Alex Agase Dead At The Age Of 85
May 4, 2007
The Fighting Illini football family has lost one of the most recognized players in its history. Alex Agase, an All-America guard and linebacker at Illinois in 1942 and 1946, died yesterday in Tarpon Springs, Fla., at the age of 85.
Perhaps Agase's most unique distinction in college football is that he is believed to be the only player in history to have earned All-American honors at two different schools. The Evanston, Ill., native lettered for the Illini in 1941 and 1942, and was named an All-American that second year. Agase transferred to Purdue for military training in the wake of World War II and was chosen as an All-American once again in 1943. Finally, after the war, he returned to Illinois. In 1946, as a senior, he not only was feted as an All-American for the third time, he also won the Chicago Tribune's Silver Football award, emblematic of Big Ten's most valuable player.
The honors for Agase's collegiate playing career didnt end there. He was inducted into the College Football Hall of Fame in 1963 and was later named to two all-century teams--the Walter Camp in 1989 and the University of Illinois version in 1990.
Agase went on to play professionally for six years with the Cleveland. During his time there, the Browns won three championships.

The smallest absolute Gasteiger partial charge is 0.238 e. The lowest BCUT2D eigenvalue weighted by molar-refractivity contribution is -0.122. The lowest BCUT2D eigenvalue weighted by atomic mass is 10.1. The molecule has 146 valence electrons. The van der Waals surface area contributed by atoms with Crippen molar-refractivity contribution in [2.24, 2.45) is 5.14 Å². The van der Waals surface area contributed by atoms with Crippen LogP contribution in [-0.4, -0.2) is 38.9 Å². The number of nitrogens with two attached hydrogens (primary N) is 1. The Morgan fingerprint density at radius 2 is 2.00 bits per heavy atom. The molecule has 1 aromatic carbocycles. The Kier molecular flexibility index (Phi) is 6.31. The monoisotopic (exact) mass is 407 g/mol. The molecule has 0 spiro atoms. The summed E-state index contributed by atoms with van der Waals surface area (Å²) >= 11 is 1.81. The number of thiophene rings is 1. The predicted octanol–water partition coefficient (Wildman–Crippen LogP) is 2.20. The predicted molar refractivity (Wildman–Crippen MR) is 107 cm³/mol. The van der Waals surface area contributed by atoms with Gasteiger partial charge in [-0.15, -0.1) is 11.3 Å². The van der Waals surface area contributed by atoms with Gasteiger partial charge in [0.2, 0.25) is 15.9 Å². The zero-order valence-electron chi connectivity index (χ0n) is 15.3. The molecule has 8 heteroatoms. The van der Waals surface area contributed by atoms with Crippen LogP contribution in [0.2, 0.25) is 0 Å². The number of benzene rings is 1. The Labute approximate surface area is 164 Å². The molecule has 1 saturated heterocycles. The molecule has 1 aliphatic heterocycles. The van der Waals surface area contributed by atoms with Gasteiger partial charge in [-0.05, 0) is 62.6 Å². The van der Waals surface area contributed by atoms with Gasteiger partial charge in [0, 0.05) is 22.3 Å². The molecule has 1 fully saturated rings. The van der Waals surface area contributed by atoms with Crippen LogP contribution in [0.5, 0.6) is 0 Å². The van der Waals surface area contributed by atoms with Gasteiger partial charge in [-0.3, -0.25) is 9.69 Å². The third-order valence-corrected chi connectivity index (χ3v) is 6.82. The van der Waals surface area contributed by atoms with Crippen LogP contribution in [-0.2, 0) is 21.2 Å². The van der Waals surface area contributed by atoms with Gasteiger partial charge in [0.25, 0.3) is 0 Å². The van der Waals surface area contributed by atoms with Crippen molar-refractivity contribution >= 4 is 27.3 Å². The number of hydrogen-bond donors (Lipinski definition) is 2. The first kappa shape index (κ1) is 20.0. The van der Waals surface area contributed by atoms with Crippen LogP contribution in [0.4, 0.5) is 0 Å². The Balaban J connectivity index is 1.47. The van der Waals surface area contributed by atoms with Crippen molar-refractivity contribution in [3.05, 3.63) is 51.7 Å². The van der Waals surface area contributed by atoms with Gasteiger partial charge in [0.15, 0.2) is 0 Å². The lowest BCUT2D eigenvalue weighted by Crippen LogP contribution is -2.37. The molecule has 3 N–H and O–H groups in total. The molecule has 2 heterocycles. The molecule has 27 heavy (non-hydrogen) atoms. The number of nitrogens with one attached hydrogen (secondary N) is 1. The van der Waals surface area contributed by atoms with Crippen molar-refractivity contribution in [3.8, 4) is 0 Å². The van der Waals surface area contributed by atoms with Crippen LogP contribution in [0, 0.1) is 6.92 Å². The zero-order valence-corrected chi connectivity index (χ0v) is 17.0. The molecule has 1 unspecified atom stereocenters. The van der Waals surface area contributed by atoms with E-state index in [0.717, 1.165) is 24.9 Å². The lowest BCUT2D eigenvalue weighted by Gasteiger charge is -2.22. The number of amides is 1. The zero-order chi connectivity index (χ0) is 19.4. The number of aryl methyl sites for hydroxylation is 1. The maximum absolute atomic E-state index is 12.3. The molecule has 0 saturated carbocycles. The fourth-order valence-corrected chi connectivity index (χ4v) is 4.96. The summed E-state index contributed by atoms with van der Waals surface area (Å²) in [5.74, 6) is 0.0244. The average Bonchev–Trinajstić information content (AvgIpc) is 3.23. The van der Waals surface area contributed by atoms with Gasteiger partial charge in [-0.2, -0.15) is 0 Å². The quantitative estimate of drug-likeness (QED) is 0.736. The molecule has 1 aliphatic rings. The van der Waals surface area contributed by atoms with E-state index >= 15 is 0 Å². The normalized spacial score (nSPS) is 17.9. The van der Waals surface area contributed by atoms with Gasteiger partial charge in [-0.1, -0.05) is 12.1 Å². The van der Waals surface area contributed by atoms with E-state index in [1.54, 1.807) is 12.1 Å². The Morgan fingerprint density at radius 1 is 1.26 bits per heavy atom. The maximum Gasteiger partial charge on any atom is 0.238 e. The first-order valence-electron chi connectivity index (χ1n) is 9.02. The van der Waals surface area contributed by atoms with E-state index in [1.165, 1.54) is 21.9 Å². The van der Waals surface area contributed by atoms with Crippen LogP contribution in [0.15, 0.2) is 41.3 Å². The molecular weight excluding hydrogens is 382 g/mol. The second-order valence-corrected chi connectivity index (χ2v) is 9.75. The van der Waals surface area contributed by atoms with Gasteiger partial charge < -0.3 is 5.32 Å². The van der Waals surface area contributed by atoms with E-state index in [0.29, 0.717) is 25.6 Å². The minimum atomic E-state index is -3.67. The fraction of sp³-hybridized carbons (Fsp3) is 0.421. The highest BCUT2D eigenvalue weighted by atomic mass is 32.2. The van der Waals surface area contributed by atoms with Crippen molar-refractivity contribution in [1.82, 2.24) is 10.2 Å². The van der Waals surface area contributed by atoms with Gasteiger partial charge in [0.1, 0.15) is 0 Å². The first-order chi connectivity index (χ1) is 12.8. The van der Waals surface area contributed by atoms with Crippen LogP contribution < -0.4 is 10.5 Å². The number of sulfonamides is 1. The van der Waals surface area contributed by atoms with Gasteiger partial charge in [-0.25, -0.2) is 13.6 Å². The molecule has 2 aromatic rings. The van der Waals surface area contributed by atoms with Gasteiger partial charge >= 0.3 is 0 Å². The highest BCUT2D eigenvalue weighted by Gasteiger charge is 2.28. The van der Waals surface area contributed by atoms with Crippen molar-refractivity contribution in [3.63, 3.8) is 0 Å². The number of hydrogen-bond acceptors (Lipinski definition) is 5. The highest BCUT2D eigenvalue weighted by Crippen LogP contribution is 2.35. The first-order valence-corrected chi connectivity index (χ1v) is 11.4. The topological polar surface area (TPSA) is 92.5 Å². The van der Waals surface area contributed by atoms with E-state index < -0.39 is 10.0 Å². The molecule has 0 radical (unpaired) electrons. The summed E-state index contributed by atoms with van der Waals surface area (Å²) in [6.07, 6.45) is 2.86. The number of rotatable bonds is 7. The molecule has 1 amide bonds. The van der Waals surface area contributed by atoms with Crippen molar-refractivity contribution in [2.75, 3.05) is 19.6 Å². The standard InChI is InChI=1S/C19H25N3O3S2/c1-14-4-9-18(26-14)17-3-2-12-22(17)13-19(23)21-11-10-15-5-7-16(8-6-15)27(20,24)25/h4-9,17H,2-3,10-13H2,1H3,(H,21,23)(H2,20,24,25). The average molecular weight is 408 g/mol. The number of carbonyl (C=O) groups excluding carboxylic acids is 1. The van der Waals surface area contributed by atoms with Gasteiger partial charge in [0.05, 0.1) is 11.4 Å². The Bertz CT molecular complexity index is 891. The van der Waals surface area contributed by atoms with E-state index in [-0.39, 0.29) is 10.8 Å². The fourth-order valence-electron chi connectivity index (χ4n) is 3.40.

"He was a great guy," said Tom Stewart, a freshman quarterback during Agase's senior season when the Fighting Illini played in the first Rose Bowl under the Big Ten-Pac 10 agreement (Illinois beat UCLA, 45-14). "His leadership was very evident. He was a veteran of the war (fighting in the South Pacific), and he had played on Ray Eliot's first team in 1942. He scored two touchdowns for us in a big upset over Minnesota."
Agase's influence wasn't limited to his exploits on the gridiron as a player. He returned to his home town and spent 17 years as the head football coach at Northwestern. The Football Writers Association of America voted him the national coach of the year in 1970. Agase also served as Purdue's head coach from 1973-76, and he later aided Michigan coach Bo Schembechler as a volunteer assistant.
"I just spoke with Alex about a month-and-a-half ago," Stewart said, "and he was doing fine at that time. It's sad to lose him, but he was 85 and had a great life. A lot of people really looked up to him, and he certainly did a lot for college football."